The western Mediterranean has strong prevailing westerly winds which means headwinds and pounding seas when heading west into them. Last year, a captain told me they were “stuck” in a Spanish harbor for 11 days waiting for favorable winds and weather. We were pleased to arrive in Gibraltar quickly (5 days). We motor-sailed quite a bit to achieve our objective.
Sailing in the Med was fascinating. The rich history of discovery, war, sea battles; I could feel it. Knowing Africa was so close, looking at the chartplotter and seeing the Spanish coastline, Algeria and Morocco to the South, Gibraltar to the West, was dreamlike. I’m accustomed to seeing the charts of the Long Island Sound, Block Island, Shelter Island, Martha’s Vineyard. Surprisingly, the Spanish coast reminded me of the arid foot-hills of Nevada.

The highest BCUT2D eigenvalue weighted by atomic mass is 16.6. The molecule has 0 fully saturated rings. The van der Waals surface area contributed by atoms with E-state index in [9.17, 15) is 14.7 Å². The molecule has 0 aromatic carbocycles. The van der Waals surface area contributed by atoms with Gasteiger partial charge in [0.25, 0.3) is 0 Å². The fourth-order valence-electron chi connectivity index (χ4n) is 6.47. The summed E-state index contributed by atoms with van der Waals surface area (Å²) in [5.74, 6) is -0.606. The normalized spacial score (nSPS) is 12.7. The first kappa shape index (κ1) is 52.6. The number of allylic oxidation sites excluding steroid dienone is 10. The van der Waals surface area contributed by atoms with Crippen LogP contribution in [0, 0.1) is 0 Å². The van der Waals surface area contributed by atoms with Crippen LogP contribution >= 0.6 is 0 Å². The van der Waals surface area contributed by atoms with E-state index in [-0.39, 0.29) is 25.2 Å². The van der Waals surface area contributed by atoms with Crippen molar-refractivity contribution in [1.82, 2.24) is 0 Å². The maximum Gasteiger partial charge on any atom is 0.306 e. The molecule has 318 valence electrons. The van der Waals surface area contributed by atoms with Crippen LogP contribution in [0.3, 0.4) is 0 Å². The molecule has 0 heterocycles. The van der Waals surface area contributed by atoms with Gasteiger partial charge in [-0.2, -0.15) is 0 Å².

We arrived in Gibraltar in the rain and 27 knots of wind in the early morning. I was in awe of this historic gateway to the East (Med) and the West (the Atlantic Ocean and the New World). The rock, the lighthouse, the religious structures, the commercial tankers and the beautiful blue-water sailboats were mesmerizing. The powerful strategic value of controlling this eight mile wide gateway is plain to see, especially to the British.
Our plan is to prepare Davali for a Friday departure to the Canary Islands. Until then, we’ll explore Gibraltar and neighboring Spain.